A recent op-ed by Kristina Stierholz in STL Today has ignited controversy.
Stierholz’s narrative proves once again that the Left is spreading misinformation in hopes of bringing supporters to their side.
And some radical leftists are dangerously distorting this term to try and justify abortion through all nine months.
In Stierholz’s op-ed she claims to have had an “abortion” 34 years ago during emergency surgery for an ectopic pregnancy.
Treatment for ectopic pregnancy is NOT an abortion, and it is in no way prohibited by pro-life laws.
Stierholz’s recollection of her ordeal in 1989 reveals a heartbreaking situation.
Facing financial uncertainties and contemplating the future of her pregnancy, she experienced complications.
Bleeding from her fallopian tubes into her abdomen led to emergency surgery for an ectopic pregnancy.
Stierholz’s father, a staunch pro-life advocate, sought assurance about her safety from her doctor.
The surgical intervention, aimed at saving Stierholz’s life, repaired her fallopian tube.
This tragic event led her to believe, 32 years later, that she had undergone an abortion.
However, the medical and legal reality remains unchanged: surgery for ectopic pregnancy is not an induced abortion.
The confusion deepens as Stierholz contemplates the scenario in Texas today.
She questions whether she would be allowed to end such a dangerous pregnancy under the state’s current laws.
However, pro-life state laws, even in Texas, do not prohibit treatment for ectopic pregnancies or miscarriages, as these are not considered induced abortions.
The crux of the matter lies in distinguishing between the medical and legal definitions of abortion.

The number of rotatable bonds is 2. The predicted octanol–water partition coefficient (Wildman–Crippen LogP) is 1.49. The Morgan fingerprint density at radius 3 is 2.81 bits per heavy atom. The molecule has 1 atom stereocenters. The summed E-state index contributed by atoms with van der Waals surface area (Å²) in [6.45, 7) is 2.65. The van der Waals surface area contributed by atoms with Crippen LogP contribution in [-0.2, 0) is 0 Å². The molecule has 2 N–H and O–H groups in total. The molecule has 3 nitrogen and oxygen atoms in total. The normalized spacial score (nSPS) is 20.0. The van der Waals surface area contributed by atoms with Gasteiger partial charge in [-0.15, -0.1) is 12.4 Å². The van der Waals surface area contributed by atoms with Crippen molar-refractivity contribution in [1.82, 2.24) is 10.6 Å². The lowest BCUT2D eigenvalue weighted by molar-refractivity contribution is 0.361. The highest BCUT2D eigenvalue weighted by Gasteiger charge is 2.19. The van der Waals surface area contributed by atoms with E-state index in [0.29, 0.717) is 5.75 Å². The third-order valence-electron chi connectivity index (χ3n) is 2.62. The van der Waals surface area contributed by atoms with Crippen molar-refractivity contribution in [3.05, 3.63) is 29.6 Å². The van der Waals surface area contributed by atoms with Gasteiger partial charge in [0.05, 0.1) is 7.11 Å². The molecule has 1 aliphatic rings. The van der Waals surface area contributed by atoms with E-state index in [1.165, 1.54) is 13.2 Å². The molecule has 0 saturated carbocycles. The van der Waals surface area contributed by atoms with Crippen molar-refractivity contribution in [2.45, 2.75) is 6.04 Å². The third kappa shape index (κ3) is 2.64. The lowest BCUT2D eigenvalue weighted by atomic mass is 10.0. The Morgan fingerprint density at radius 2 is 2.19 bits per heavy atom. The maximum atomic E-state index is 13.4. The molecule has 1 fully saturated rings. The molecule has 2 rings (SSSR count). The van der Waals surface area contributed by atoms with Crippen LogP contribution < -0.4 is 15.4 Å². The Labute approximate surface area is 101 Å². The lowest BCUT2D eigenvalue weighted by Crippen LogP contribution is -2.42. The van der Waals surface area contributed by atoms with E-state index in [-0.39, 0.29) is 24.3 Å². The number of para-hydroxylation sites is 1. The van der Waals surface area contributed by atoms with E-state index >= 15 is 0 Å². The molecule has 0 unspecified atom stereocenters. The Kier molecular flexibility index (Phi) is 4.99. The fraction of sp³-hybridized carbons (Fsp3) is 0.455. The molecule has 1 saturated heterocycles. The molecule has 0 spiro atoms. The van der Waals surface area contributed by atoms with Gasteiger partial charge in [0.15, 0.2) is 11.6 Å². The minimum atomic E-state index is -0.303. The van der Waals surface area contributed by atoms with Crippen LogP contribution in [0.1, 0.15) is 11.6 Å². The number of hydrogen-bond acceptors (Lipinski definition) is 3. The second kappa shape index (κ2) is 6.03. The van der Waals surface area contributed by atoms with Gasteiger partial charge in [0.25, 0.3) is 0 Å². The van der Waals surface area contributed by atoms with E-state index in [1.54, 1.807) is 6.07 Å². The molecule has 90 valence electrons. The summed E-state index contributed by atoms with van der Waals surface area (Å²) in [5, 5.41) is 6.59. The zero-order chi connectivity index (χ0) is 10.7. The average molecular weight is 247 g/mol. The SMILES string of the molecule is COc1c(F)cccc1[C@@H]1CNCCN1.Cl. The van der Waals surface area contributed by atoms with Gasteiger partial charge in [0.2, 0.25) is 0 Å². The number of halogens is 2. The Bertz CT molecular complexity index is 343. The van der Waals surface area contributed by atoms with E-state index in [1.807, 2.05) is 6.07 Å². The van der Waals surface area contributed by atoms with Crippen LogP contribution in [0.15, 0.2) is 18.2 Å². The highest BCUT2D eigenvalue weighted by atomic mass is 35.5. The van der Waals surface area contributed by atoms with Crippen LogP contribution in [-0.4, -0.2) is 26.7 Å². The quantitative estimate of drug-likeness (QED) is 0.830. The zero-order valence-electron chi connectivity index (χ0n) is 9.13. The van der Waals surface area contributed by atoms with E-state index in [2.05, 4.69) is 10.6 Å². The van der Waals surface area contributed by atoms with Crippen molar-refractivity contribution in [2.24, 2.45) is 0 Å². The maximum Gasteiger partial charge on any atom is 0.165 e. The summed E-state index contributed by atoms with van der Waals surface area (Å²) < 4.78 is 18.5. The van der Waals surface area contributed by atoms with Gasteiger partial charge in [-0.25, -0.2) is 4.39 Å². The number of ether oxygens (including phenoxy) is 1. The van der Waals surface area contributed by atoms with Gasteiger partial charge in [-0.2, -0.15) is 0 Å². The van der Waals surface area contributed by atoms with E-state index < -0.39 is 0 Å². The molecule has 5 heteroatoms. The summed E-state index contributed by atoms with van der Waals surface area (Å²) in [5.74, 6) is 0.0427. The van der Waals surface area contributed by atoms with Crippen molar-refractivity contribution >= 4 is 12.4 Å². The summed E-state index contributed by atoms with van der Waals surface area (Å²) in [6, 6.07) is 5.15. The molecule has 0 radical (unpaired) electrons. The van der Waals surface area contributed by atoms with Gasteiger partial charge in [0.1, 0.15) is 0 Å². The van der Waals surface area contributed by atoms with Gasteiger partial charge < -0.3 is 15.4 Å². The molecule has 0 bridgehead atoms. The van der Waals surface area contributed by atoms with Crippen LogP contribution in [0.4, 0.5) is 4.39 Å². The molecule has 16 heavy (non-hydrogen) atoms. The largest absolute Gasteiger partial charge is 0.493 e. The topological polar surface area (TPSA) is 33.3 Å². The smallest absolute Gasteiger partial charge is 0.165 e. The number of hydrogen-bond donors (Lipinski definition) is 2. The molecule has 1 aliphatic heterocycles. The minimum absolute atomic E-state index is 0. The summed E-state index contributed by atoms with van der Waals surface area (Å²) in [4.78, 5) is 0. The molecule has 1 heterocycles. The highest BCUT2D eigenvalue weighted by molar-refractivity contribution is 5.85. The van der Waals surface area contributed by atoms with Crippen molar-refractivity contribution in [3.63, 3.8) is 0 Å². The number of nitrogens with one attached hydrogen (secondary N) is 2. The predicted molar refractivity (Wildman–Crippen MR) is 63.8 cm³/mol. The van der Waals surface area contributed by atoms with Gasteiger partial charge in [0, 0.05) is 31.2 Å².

Medically, abortion refers to the termination of a pregnancy, encompassing both spontaneous (miscarriage) and induced methods.
Legally, it specifically pertains to procedures or drugs intended to cause the death of the unborn child before or during delivery.
The legal definition, as seen in pro-life laws, emphasizes intent.
An act is not considered an abortion if its intent is to save the life of the mother, remove a deceased unborn child due to spontaneous abortion, or address an ectopic pregnancy.
Stierholz’s surgery falls within these exemptions, as its intent was to preserve her life, not deliberately end the preborn child’s life.
The manipulation of language and narratives by pro-abortion groups, exemplified by Planned Parenthood’s recent scrubbing of information about ectopic pregnancy from its website, adds to the confusion.
The attempt to blur the lines between essential medical procedures and induced abortion aims to perpetuate the narrative that abortion is an indispensable aspect of healthcare.
In reality, treating ectopic pregnancies or addressing miscarriages does not equate to abortion.
The distortion propagated by media stories, coupled with the recent overturning of Roe v. Wade, serves a particular agenda — to instill fear and portray abortion as the only safeguard for women’s lives.
Pro-life Americans must be armed with the truth.
Stierholz’s experience, while undoubtedly painful, does not align with the narrative that abortion is the only solution to life-threatening situations.
The sanctity of life and the well-being of women can be upheld without resorting to the deliberate termination of unborn children.
The pro-abortion lobby’s attempts to intertwine essential medical procedures with induced abortion should be recognized as a tactic to maintain the profitability of abortion facilities.
As pro-lifers navigate this turbulent landscape, clarity on the distinctions between medical and legal definitions becomes paramount in preserving the core values of life, family, and morality.
Pro-Life Press will keep you up-to-date on any developments to this ongoing story.